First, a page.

Perhaps the two most important dates in the 20th century were marked in 1945. On May 7 of that year the Germans surrendered, ending the European phase of World War II. The other date – August 14 – was even more significant, the surrender of the Japanese emperor, completely ending WWII, after tens of millions had died in the worst war in history. Absent the Japanese surrender, millions more would have died in a bloodbath of immense proportions in the inevitable invasion of Japan, already planned at that time for the following November. So…one would expect the 60th anniversary of the most important day in the 1900s to be a subject of every op-ed page in the country today, August 14, 2005.
In the local newspaper here, the Lexington Herald-Leader, featured in the op-ed section was a remembrance on its 40th anniversary of the riots in Watts of August 1965, a looting spree and fire-bombing that was destructive of much of Los Angeles. This piece was accompanied by two other columns, one having to do with the deaths of Americans in Iraq, particularly those allegedly caused by not enough armor on military vehicles, and the other by a writer noting, as the column’s headline had it, that “war’s pain doesn’t register with un-sacrificing public,” especially with regard to the privations incurred by veterans and families of military personnel deployed to active duty.
It’s highly probable that the editors of the op-ed page have only a smattering of knowledge about any war in the last century that took place prior to the 1991 Gulf War. There are a lot of folks around, however, who remember well World War II, the Korean Conflict, and the Vietnam War. Thousands of the troops who took part in those wars are still alive, as well as members of their families who sweated out whether or not a loved one would make it home, and, if so, in what kind of shape. Hundreds of thousands did not make it home and, unlike the situation today, their bodies remained where they fell and remain to this day buried in cemeteries all over the world or under countless fathoms of ocean. It would seem to have been in order on this day, especially, to have called attention to the sacrifices made those decades ago, but not a mention. A riot in Watts seemed more important.
The writers of the columns about the Iraq situation may also know next to nothing about the history that seems as alive to thousands today as it was 60 years ago. Perhaps they have no understanding of the resilience of the American people, at least as compared to those of a few decades ago. It’s always unseemly to pass judgment on a people in advance of a possible adversity. Though it lagged earlier this year, army enlistments are once again on schedule, with quotas being met. There never was a lag in enlistments in the other services, so the young people in this generation are just as adventuresome and patriotic as those of other years, especially taking into consideration that the draft was in place in the WWII, Korea, and Vietnam eras.
Though loss of life and injuries incurred in battle are never acceptable, it is well to get into perspective the situation today as compared to those similar ones that have already taken place. During the Vietnam War era (roughly 1964-72), the average was 20 dead Americans per day. During the Korean Conflict (1950-53), the average number of military deaths was 34 per day. During the roughly three-and-a-half actual years of combat in the WWII era (1942-45), the average number of deaths per day was a shocking 320. Since the beginning of the war on terrorism in 2001 (about 46 months), the average number of American deaths per day is less than one and a half. In other words, there were more Americans killed every week, on average, in WWII (182 weeks) than have been killed during the entire 198 weeks since the war on terror began. Again, any casualty is one too many, but, taken in perspective, the current era embodying the war on terror is not even comparable to those days when additional gold stars appeared in thousands of windows every week, though most of the bodies never made it back.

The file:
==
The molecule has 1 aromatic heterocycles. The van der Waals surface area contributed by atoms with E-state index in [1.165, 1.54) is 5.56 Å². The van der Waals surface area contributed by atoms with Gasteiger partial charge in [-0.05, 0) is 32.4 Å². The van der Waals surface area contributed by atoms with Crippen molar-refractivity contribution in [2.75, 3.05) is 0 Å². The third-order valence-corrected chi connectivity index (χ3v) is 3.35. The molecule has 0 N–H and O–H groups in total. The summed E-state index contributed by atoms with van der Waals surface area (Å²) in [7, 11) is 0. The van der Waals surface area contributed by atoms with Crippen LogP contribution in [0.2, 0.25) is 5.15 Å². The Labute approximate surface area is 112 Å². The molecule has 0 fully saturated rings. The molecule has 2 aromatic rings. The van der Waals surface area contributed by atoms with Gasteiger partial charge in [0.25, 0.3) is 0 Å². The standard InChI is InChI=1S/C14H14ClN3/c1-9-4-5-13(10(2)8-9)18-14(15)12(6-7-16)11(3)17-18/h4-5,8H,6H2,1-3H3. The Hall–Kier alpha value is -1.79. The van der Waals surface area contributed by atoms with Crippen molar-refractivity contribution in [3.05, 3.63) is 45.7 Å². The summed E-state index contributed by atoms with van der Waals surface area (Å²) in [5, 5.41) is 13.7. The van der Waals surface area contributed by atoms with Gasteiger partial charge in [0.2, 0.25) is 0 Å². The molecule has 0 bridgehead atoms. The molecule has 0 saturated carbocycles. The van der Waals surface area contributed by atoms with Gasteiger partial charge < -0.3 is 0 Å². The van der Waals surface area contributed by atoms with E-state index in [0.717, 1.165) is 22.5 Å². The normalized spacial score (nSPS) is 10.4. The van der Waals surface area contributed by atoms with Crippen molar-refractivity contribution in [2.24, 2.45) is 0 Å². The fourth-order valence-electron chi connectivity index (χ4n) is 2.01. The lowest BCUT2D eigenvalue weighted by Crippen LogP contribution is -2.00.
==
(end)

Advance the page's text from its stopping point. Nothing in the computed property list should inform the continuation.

This is not a brief for the Iraqi War, though, whether or not there were ever any weapons of mass destruction, it has been worth the effort, and probably is only the beginning of a long conflict during which Americans can be proud of a military that has so improved its technologies and techniques that the sort of massive dying that has taken place in other conflicts is not likely to happen again. If fanatics of any ilk are allowed to work their will (especially those whose religion impels them to kill “unbelievers”), there will be no safe harbor anywhere in the world. The current conflict should have begun during the last decade, after blood had been shed in New York (first WTC bombing) or by Americans in Saudi Arabia or by innocent civilians in the African embassies, but the nation lacked the leadership at that time. There is no choice now, and as the USA goes, so goes the world, since this country is the only one with both the will and the wherewithal to make the fight. Islamic-controlled nations must be stopped now, and the United Nations is powerless militarily (and in most other ways), but the USA must insist that other nations pay with troops and treasure in the fight the necessity of which should by now be obvious even to the Germans and French.
Today, then, belongs to the past, when American blood that ran on land and sea for years, as well as that of the other Allies, was finally redeemed on 14 August 1945, and the terrorists of the world were put on notice then that, as President G.H.W. Bush indicated in 1990-91 about the Iraqi invasion of Kuwait, that such things would not stand.